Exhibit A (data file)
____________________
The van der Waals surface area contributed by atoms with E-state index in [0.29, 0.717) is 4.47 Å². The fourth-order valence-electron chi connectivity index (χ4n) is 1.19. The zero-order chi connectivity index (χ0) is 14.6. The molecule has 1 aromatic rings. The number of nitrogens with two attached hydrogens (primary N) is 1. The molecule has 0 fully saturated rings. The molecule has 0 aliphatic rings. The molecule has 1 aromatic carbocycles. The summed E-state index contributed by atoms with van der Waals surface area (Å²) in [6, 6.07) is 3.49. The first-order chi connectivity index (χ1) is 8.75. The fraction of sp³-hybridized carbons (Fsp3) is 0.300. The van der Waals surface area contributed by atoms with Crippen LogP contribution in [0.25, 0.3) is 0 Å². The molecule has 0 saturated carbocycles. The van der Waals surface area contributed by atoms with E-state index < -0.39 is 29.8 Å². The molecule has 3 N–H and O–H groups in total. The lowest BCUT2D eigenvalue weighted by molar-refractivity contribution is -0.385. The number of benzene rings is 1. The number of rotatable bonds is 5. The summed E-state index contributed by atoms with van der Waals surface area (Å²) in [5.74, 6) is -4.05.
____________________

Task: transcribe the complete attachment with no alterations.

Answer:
The van der Waals surface area contributed by atoms with E-state index in [0.29, 0.717) is 4.47 Å². The fourth-order valence-electron chi connectivity index (χ4n) is 1.19. The zero-order chi connectivity index (χ0) is 14.6. The molecule has 1 aromatic rings. The number of nitrogens with two attached hydrogens (primary N) is 1. The molecule has 0 fully saturated rings. The molecule has 0 aliphatic rings. The molecule has 1 aromatic carbocycles. The summed E-state index contributed by atoms with van der Waals surface area (Å²) in [6, 6.07) is 3.49. The first-order chi connectivity index (χ1) is 8.75. The fraction of sp³-hybridized carbons (Fsp3) is 0.300. The van der Waals surface area contributed by atoms with Crippen LogP contribution in [0.25, 0.3) is 0 Å². The molecule has 0 saturated carbocycles. The van der Waals surface area contributed by atoms with E-state index < -0.39 is 29.8 Å². The molecule has 3 N–H and O–H groups in total. The lowest BCUT2D eigenvalue weighted by molar-refractivity contribution is -0.385. The number of benzene rings is 1. The number of rotatable bonds is 5. The summed E-state index contributed by atoms with van der Waals surface area (Å²) in [5.74, 6) is -4.05.